Unfortunately, to turn something positive requires something painful to happen in the first place. In 1988 the pain came in Jamaica, Queens when five shots were fired at the Head of Police Officer Edward Byrne.

It was a hit ordered by a drug lord already behind bars, and Byrne was the target simply because he drew the assignment to guard a witness in a drug case that February night. Byrne, the son of an officer, was just a rookie and merely five days into his 22nd birthday. The brazen shooting slapped the city in the face so hard, many say it turned the tide on a war on drugs that was clearly being lost.

In the days that followed, all four men who snuck up on Byrne as he sat alone in his patrol car that night were hunted down and eventually convicted. In the months that followed, the NYPD combined with the FBI and DEA in an all-out blitz of the crack-driven influence on this city that was killing more than 2,000 New Yorkers each year. The intended effect of the drug kingpin, Howard 'Pappy' Mason, who ordered the hit was to intimidate the public. But, it did the exact opposite, it made the city safer.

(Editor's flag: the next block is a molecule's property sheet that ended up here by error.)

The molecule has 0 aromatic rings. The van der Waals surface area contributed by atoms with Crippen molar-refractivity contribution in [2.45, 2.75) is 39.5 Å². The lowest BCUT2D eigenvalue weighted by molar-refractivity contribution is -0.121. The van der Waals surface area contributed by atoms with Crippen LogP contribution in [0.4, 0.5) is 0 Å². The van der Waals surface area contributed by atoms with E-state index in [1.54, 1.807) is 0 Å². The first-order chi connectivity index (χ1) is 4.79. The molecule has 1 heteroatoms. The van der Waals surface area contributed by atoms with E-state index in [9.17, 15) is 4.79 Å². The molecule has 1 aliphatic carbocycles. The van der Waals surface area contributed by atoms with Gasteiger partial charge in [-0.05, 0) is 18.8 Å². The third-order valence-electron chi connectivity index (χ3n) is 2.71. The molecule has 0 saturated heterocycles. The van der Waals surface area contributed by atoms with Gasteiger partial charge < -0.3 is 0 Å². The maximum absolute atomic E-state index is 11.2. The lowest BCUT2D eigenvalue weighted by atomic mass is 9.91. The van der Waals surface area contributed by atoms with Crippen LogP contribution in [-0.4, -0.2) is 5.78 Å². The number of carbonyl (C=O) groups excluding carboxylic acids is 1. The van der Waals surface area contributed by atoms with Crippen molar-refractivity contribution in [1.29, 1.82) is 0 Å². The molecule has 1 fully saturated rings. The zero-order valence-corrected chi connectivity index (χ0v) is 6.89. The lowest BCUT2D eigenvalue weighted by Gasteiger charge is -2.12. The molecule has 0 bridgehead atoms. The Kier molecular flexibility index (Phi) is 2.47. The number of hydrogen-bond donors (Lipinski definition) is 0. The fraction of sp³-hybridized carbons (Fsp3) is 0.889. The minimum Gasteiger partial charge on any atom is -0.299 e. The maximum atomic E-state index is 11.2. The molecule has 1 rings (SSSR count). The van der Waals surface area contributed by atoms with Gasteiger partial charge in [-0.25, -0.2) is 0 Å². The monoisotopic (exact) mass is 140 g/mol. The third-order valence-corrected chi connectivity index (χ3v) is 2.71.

For Byrne's family, the positive side came at a tremendous personal toll.

"We've noticed his absence for the last 25 years. He has six nephews that he will never know, and [they] will never know him," said Edward Byrne's brother Larry on Monday. Twenty five years-to-life was the sentence for the killers, and now, 25 years have passed. Byrne stood alongside Senator Charles Schumer and PBA President Patrick Lynch to call for the Parole Board to deny the four killers of their release, which will be up for consideration this fall.